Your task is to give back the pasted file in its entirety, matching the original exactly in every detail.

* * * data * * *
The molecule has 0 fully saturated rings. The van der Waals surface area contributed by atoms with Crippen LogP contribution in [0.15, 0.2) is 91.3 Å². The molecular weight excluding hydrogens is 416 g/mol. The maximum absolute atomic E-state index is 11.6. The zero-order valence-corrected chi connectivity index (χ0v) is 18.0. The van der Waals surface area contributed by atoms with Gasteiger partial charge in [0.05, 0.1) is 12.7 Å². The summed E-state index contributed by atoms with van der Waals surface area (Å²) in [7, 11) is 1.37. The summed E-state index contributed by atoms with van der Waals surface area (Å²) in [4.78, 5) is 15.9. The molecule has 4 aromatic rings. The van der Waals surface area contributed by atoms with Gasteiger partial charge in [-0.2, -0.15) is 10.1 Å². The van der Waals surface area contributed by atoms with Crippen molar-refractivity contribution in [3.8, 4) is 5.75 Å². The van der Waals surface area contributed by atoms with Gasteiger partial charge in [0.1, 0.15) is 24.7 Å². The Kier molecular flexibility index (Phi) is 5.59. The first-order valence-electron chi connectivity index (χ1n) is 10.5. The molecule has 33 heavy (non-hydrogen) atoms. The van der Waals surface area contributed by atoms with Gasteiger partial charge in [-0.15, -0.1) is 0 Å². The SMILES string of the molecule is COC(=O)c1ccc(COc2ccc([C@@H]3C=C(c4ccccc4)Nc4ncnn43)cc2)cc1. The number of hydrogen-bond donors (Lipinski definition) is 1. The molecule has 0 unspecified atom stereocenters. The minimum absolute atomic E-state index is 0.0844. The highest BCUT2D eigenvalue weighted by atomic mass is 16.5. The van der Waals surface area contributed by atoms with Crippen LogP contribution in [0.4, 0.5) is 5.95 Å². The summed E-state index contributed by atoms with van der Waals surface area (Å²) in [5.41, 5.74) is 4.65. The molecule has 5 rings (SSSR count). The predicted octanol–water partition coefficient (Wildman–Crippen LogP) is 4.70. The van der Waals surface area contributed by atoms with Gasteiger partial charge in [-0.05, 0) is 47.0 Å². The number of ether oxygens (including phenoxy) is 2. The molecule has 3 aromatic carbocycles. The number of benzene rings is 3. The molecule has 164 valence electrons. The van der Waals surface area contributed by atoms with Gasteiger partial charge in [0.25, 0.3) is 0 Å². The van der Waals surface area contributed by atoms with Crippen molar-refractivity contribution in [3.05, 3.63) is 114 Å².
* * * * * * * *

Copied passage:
The molecule has 0 fully saturated rings. The van der Waals surface area contributed by atoms with Crippen LogP contribution in [0.15, 0.2) is 91.3 Å². The molecular weight excluding hydrogens is 416 g/mol. The maximum absolute atomic E-state index is 11.6. The zero-order valence-corrected chi connectivity index (χ0v) is 18.0. The van der Waals surface area contributed by atoms with Gasteiger partial charge in [0.05, 0.1) is 12.7 Å². The summed E-state index contributed by atoms with van der Waals surface area (Å²) in [7, 11) is 1.37. The summed E-state index contributed by atoms with van der Waals surface area (Å²) in [4.78, 5) is 15.9. The molecule has 4 aromatic rings. The van der Waals surface area contributed by atoms with Gasteiger partial charge in [-0.2, -0.15) is 10.1 Å². The van der Waals surface area contributed by atoms with Crippen molar-refractivity contribution in [3.8, 4) is 5.75 Å². The van der Waals surface area contributed by atoms with Gasteiger partial charge in [0.1, 0.15) is 24.7 Å². The Kier molecular flexibility index (Phi) is 5.59. The first-order valence-electron chi connectivity index (χ1n) is 10.5. The molecule has 33 heavy (non-hydrogen) atoms. The van der Waals surface area contributed by atoms with Gasteiger partial charge in [-0.15, -0.1) is 0 Å². The SMILES string of the molecule is COC(=O)c1ccc(COc2ccc([C@@H]3C=C(c4ccccc4)Nc4ncnn43)cc2)cc1. The number of hydrogen-bond donors (Lipinski definition) is 1. The molecule has 0 unspecified atom stereocenters. The minimum absolute atomic E-state index is 0.0844. The highest BCUT2D eigenvalue weighted by atomic mass is 16.5. The van der Waals surface area contributed by atoms with Crippen LogP contribution in [0.4, 0.5) is 5.95 Å². The summed E-state index contributed by atoms with van der Waals surface area (Å²) in [5.41, 5.74) is 4.65. The molecule has 5 rings (SSSR count). The predicted octanol–water partition coefficient (Wildman–Crippen LogP) is 4.70. The van der Waals surface area contributed by atoms with Gasteiger partial charge in [-0.05, 0) is 47.0 Å². The number of ether oxygens (including phenoxy) is 2. The molecule has 3 aromatic carbocycles. The number of benzene rings is 3. The molecule has 164 valence electrons. The van der Waals surface area contributed by atoms with Gasteiger partial charge in [0.25, 0.3) is 0 Å². The van der Waals surface area contributed by atoms with Crippen molar-refractivity contribution in [3.05, 3.63) is 114 Å².